The etymology is uncertain: for some, the town's name derives from the river Sarre, for others from the words "tighten", "greenhouse" or "hence" due to the characteristic shape of the tops of the mountains. The town's center is located just over 600 meters above sea level, between the cities of Aosta, Gressan, Jovençan and Aymavilles. Part of the Comunità Montana Grand Paradis. The municipal district is crossed by the Dora Baltea and includes a large number of small chapels scattered between its hamlets, rich in history and all different from each other.
Of great importance to the castle, situated just beyond its town borders, not far from the city of Aosta, a symbol of the country and witness of the historical events of the area over the centuries. In the Summer the Fallère Valley and la Becca France are great places for hiking, whilst in Winter they are the ideal location for excursions with snowshoes. The local gastronomic activities, spend hours to please the tourists with the tastes of the traditional dishes accompanied by excellent local wines.
The territory of the Sarre was probably inhabited in the Bronze Age and traces of human settlements, in fact, have been found in various points in Ville sur Sarre, near the village of Saint Maurice and the area at the foot of the mountain, once the location of the road which connected the area with the Gallia. It is assumed that these sites were inhabited until the period of conquest by the Romans, when they were abandoned. In the medieval period Sarre was subjected to the lords and nobles of the Families of Bard and Quart. In 1783 the towns of Chesallet and Sarre were combined in a single center as until then they had been independent one from each other. The territory was for a long period under the domination of the Savoy. During the Fascist period, the town was united to Aosta, losing its autonomy, which it regained in 1946.
Not to miss:
The Parish of Sarre. The origins go back to the late XI century and the construction was requested by the Benedictines. The present building was erected in 1643 and enlarged in 1894. The bell tower dates from the late XI century and features a square base, three sets of openings, mullioned windows and a pyramidal spire.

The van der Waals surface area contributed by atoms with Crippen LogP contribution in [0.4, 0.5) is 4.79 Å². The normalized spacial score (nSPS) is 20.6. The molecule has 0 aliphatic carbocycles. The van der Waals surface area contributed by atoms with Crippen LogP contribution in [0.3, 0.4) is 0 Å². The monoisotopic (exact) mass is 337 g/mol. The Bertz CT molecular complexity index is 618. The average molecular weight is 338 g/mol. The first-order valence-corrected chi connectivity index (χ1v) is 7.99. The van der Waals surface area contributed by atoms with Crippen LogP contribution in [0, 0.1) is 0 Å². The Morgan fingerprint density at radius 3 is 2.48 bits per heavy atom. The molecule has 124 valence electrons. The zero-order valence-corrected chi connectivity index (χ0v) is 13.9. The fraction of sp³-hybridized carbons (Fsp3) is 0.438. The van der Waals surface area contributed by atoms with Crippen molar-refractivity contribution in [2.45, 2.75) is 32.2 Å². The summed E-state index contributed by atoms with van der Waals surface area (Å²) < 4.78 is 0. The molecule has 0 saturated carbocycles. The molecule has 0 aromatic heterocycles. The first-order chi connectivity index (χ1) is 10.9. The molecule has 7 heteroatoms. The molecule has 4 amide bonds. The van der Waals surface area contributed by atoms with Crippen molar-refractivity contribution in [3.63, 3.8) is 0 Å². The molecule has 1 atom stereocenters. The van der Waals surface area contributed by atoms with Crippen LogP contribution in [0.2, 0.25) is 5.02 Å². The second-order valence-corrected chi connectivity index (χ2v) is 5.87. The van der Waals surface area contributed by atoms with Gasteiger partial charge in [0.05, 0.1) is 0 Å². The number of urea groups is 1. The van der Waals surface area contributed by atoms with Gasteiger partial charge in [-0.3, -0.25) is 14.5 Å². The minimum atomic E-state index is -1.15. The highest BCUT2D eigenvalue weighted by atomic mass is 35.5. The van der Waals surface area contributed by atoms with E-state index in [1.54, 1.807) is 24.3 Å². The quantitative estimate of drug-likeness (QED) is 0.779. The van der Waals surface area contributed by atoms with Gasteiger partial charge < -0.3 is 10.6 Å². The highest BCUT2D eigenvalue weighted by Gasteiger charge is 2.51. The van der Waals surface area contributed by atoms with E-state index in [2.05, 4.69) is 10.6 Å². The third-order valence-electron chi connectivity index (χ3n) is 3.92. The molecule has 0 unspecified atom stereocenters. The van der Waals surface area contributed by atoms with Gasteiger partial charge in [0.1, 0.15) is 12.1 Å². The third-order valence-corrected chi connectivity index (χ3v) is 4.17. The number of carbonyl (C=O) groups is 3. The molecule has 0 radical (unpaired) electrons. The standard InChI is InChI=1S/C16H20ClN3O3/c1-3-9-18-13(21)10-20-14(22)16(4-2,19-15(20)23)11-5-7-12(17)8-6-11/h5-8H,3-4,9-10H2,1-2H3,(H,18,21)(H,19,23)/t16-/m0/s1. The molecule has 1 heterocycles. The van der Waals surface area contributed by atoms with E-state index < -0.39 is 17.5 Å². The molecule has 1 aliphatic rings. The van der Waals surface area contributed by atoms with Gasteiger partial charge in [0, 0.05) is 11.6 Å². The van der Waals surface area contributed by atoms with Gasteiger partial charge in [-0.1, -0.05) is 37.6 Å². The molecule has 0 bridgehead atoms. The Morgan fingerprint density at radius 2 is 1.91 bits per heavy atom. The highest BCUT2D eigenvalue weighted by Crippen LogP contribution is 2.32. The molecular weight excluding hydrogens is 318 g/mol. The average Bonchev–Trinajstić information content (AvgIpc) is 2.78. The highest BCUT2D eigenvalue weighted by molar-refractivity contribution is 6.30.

The church contains within it a valuable wooden and partially gilt carved altar, paintings and statues. In the area behind the main altar, there is a Romanesque apse of the original building, decorated with frescoes of the XV century.
The Parish of Chesallet, probably founded in the XVI century by the Benedictines, was rebuilt in the XVII century. The bell tower is very similar to the one of Sarre and dates back to the XI century.
The Chapel of Ville sur Sarre, located in the historic center of the village, which is not far from Sarre, overlooking the valley of Aosta. Its architectural features are of great simplicity, and it preserves inside an XVIII century wooden altar with statues and cherubs, carved columns and valuable paintings.
The Chapel of Chesere, located in a town rich in pastures, it was built in 1650 and today is in a state of neglect.
The Chapel of Montana features a façade that dates back to 1734, a beam dated 1640, a polychrome wooden altar of the '700.
The Chapel Vareille, situated along the road to Ville sur Sarre, has a XIX century wooden altar and beautiful paintings of Saints.
The Chapel of Belluno, located in the village near the valley of Thoraz, dates back to 1688, and features a wooden altar of the XVIII century and statues of the late XVII century and paintings depicting saints.
The Chapel of Oveillan. The exact date of its construction is unknown but, it is was already present in documents of the early XVIII century. It houses a polychrome wooden altar of the '700.
The Chapel of Thoraz probably dates from 1630, and houses a statue of the '700 and a wooden altar dating from '600-'700.
The Chapel of San Giocondo rebuilt in the mid XVIII century. It features a gold-plated wooden altar carved from the early XIX century.
Champ's Chapel dates back to 1840.
The Castle, situated not far from Aosta, in front of the Valley of Cogne, on a hill covered with vineyards. It was built in 1242 and belonged to several owners of the Bard family, the nobles of Quart, the Savoy and the Baron of Ferrod, who had the castle refurbished radically. Subsequently it passed to a distant descendant of the Bard and in 1869 it was bought by Vittorio Emanuele II. Transformed into a hunting residence, the King decorated the walls his hunting trophies. The castle, today a museum, still features paintings and furniture of the '700 and '800.